Menstrual phase affects smoking relapse rates
Women find it more difficult to stop smoking during the follicular phase of the menstrual cycle, a study has found.
A randomised intent-to-treat trial involving 202 women between the ages of 18 and 40 who smoked at least ten cigarettes per day was carried out. The trial was specifically designed to assess how smoking relapse rates were influenced by the menstrual phase the quit attempt was started in.
Participants were motivated to stop smoking, and those receiving hormone treatment, obtaining nicotine from other sources or were pregnant or breast feeding were excluded. Participating women were randomised to stop smoking in either the follicular phase (cycle day 4-6 – the ‘F' quit group) or luteal phase (6-8 days after the LH surge as monitored by home urine testing kits – the ‘L' quit group) of the menstrual cycle. Participants were followed up for 26 weeks after their quit date.
Data on abstinence and relapse were collected by a variety of means, including self-completed diaries and biochemical measurements of breath CO. Withdrawal and craving were monitored by use of the Minnesota Nicotine Withdrawal Scale.
The study found that women in the ‘F' quit group had significantly worse smoking cessation outcomes than women in the ‘L' quit group, with fewer mean days to relapse. After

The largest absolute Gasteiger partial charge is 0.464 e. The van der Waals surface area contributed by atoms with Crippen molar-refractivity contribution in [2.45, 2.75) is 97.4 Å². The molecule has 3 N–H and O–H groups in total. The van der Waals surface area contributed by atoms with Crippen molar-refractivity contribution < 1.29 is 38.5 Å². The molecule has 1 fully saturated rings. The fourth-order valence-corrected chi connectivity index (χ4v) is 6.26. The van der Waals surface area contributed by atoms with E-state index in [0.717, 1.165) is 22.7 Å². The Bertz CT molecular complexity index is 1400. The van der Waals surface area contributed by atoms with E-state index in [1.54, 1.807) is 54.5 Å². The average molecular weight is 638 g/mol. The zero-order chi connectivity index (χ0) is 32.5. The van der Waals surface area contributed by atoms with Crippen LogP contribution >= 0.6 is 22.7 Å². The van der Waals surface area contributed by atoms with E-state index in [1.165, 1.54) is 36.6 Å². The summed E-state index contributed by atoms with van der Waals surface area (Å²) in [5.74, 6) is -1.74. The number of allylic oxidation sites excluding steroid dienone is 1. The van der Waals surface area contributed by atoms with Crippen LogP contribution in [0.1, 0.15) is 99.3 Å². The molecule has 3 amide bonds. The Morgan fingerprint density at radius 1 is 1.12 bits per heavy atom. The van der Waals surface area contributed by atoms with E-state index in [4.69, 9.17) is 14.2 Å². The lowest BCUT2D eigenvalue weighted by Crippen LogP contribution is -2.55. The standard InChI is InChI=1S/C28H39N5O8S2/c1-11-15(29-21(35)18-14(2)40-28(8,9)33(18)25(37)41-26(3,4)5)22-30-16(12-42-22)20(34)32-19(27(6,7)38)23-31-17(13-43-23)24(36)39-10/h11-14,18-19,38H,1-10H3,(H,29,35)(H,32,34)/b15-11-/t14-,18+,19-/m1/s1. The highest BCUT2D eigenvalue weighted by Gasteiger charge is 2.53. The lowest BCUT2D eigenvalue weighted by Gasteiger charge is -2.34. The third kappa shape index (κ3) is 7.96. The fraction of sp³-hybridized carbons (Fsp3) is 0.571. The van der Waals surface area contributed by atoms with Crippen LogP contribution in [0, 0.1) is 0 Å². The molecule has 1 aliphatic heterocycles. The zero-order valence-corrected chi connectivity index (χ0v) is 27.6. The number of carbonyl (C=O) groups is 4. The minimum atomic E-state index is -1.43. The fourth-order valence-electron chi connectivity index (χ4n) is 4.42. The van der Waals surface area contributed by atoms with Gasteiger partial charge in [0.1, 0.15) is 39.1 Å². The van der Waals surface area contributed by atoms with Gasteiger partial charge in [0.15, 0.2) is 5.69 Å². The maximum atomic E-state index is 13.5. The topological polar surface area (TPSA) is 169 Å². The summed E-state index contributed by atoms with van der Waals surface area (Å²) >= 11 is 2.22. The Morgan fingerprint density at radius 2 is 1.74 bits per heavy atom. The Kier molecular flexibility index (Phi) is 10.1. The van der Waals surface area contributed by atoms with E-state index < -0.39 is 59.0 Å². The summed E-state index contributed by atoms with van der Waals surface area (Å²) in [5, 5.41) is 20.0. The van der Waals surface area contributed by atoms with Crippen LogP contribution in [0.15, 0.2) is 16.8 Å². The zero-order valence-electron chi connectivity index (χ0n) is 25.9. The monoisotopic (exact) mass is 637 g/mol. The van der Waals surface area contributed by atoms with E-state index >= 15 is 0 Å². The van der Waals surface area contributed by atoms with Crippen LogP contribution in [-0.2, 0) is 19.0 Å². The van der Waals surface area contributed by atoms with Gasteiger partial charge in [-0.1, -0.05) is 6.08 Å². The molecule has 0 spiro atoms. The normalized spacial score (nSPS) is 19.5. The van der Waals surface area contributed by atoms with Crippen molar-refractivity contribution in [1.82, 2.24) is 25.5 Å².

30 days, 86% of the F group had relapsed, compared with 66% of the L group (P=0.001).
Overall, 23% of the L group never relapsed, compared with 9% of the F group. There were no phase-related differences in withdrawal symptomatology
There is some evidence, as yet unexplained, that women find it harder to stop smoking than men and are more likely to relapse. Therefore, any findings which can improve quit rates for women are potentially valuable.
More research may be needed, but this study adds to existing evidence that ovarian hormones may have a role in nicotine addiction and quitting. In the future, primary care teams may find themselves setting quit dates for women smokers that tie in to a specific part of their menstrual cycle.
Allen SS, Bade T, Center B et al. Menstrual phase effects on smoking relapse. Addiction 2008;103:809-21Reviewer
Dr Jez Thompson
Former GP, Clinical Director, Leeds Community Drug Services